Subject: lsqcurvefit gives different results with different formulations of the same function From: Seth Deland Date: 7 Sep, 2012 15:06:38 Message: 2 of 4 My guess is that it has something to do with input(16) being added to everything else you're computing in cosinesum7, while in cosinesum_any input(length(input)) is added to the exponential then multiplied by everything else. This doesn't show up for your current input vector since input(16) is 0. But if you make it something else (which is what lsqcurvefit is doing to try and find a better fit), then the results won't match up. "Jonathan Midgley" wrote in message news:k2d17o\$p0c\$1@newscl01ah.mathworks.com... > Hi, > > I call lsqcurvefit to fit some time data to a sum of cosine functions, > with an exponential decay and a constant offset: > > input=[1 0.061 1 0.75 1 0.78 1 0.69 1 0.72 1 0.03 1 0.81 0 0]; > [coeffs, chisq, residual, exitflag]... > = lsqcurvefit(@cosinesum7, input, time, A(peak,:), [], [], > options); > > where 'input' is the list of parameters for the function (cosine > amplitudes etc., which are a good initial guess), 'time' is the x variable > and 'A(peak,:)' is the y variable. > > The user supplied function 'cosinesum7', which works fine, looks like > this: > > function [y]=cosinesum7(input,x) > > y=(input(1).*cos((input(2)).*(x))+input(3).*cos((input(4)).*(x))... > +input(5).*cos((input(6)).*(x))+input(7).*cos((input(8)).*(x))... > > +input(9).*cos((input(10)).*(x))+input(11).*cos((input(12)).*(x))... > +input(13).*cos((input(14)).*(x)))... > .*exp(-input(15).*(x))+input(16); > > I wrote an alternative formulation, which is more flexible as you can use > any number of cosine functions: > > function [y]=cosinesum_any(input,x) > > fre=zeros(size(x)); > for n=1:2:length(input)-3 fre=fre+(input(n).*cos(input(n+1).*x)); > end > pre=exp(-input(length(input)-1).*(x))+input(length(input)); > y=fre.*pre; > > Now I know that this is an equivalent formulation, as if you put the same > set of input parameters and time data into both functions, you get the > same result! But lsqcurvefit behaves differently using the two functions, > with the alternative formulation not fitting well to the data at all (many > more iterations occur, depending on the tolerances, and the calculated > adjusted R^2 is about 0.5 compared to 0.95 when fitting with the first > function). > > I do not understand how lsqcurve fit can behave differently in the two > situations - as I understand it, it compares the output of the function to > the raw data, and adjusts parameters to see if improvements can be made. > If the output of the functions is the same, it should be treated the same, > regardless of the inner workings of the function. lsqcurvefit does not see > these, only the output. > > Is this not the case? Does lsqcurvefit analyse the user supplied function > in some way that is not compatible with the formulation of the second > function? If so, any ideas on how I can formulate the function to work > with lsqcurvefit and still be able to use any number of cosine functions? > > Thanks very much with this! I can do it the first way, but it seems so > much more elegant to do it the second and I'm curious as to why it doesn't > work.
 Subject: lsqcurvefit gives different results with different formulations of the same function From: Bruno Luong Date: 8 Sep, 2012 07:36:13 Message: 3 of 4 "Jonathan Midgley" wrote in message > Now I know that this is an equivalent formulation, as if you put the same set of input parameters and time data into both functions, you get the same result! They are not. You should debug more carefully. Bruno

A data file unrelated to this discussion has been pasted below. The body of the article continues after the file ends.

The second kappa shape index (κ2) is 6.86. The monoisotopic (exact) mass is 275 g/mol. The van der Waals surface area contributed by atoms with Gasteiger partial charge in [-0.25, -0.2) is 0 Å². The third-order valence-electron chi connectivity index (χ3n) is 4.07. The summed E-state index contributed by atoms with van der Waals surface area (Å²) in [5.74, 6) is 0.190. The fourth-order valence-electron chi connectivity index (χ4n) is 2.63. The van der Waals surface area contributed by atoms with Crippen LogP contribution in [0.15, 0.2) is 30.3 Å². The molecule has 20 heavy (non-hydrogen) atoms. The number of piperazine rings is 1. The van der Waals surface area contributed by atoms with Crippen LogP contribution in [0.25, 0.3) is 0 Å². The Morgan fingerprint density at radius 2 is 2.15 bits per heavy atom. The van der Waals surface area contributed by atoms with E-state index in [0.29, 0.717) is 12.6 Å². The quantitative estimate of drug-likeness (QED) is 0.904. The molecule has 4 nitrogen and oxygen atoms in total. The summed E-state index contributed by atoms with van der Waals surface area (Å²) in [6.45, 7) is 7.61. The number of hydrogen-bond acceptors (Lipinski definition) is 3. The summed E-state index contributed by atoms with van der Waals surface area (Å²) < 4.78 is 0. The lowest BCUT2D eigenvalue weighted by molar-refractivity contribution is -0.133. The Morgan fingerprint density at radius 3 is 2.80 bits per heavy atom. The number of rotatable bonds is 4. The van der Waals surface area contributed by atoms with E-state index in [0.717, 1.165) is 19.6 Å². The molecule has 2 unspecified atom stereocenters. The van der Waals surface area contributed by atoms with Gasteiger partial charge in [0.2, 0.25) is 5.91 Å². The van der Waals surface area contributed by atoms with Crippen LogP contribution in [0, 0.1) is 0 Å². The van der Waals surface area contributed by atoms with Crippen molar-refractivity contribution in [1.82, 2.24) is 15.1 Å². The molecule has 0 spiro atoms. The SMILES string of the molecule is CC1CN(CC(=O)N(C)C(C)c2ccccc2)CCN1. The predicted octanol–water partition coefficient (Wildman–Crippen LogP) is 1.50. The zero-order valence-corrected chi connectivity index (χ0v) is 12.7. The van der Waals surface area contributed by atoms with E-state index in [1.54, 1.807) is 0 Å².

Subject: lsqcurvefit gives different results with different formulations of the same function From: Jonathan Midgley Date: 10 Sep, 2012 08:59:08 Message: 4 of 4 Thanks for taking the time to point out my silly mistake! I'll be more careful in future "Seth Deland" wrote in message ... > My guess is that it has something to do with input(16) being added to > everything else you're computing in cosinesum7, while in cosinesum_any > input(length(input)) is added to the exponential then multiplied by > everything else. > > This doesn't show up for your current input vector since input(16) is 0. > But if you make it something else (which is what lsqcurvefit is doing to try > and find a better fit), then the results won't match up. > > > > > "Jonathan Midgley" wrote in message > news:k2d17o\$p0c\$1@newscl01ah.mathworks.com... > > Hi, > > > > I call lsqcurvefit to fit some time data to a sum of cosine functions, > > with an exponential decay and a constant offset: > > > > input=[1 0.061 1 0.75 1 0.78 1 0.69 1 0.72 1 0.03 1 0.81 0 0]; > > [coeffs, chisq, residual, exitflag]... > > = lsqcurvefit(@cosinesum7, input, time, A(peak,:), [], [], > > options); > > > > where 'input' is the list of parameters for the function (cosine > > amplitudes etc., which are a good initial guess), 'time' is the x variable > > and 'A(peak,:)' is the y variable. > > > > The user supplied function 'cosinesum7', which works fine, looks like > > this: > > > > function [y]=cosinesum7(input,x) > > > > y=(input(1).*cos((input(2)).*(x))+input(3).*cos((input(4)).*(x))... > > +input(5).*cos((input(6)).*(x))+input(7).*cos((input(8)).*(x))... > > > > +input(9).*cos((input(10)).*(x))+input(11).*cos((input(12)).*(x))... > > +input(13).*cos((input(14)).*(x)))... > > .*exp(-input(15).*(x))+input(16); > > > > I wrote an alternative formulation, which is more flexible as you can use > > any number of cosine functions: > > > > function [y]=cosinesum_any(input,x) > > > > fre=zeros(size(x)); > > for n=1:2:length(input)-3 fre=fre+(input(n).*cos(input(n+1).*x)); > > end > > pre=exp(-input(length(input)-1).*(x))+input(length(input)); > > y=fre.*pre; > > > > Now I know that this is an equivalent formulation, as if you put the same > > set of input parameters and time data into both functions, you get the > > same result! But lsqcurvefit behaves differently using the two functions, > > with the alternative formulation not fitting well to the data at all (many > > more iterations occur, depending on the tolerances, and the calculated > > adjusted R^2 is about 0.5 compared to 0.95 when fitting with the first > > function). > > > > I do not understand how lsqcurve fit can behave differently in the two > > situations - as I understand it, it compares the output of the function to > > the raw data, and adjusts parameters to see if improvements can be made. > > If the output of the functions is the same, it should be treated the same, > > regardless of the inner workings of the function. lsqcurvefit does not see > > these, only the output. > > > > Is this not the case? Does lsqcurvefit analyse the user supplied function > > in some way that is not compatible with the formulation of the second > > function? If so, any ideas on how I can formulate the function to work > > with lsqcurvefit and still be able to use any number of cosine functions? > > > > Thanks very much with this! I can do it the first way, but it seems so > > much more elegant to do it the second and I'm curious as to why it doesn't > > work.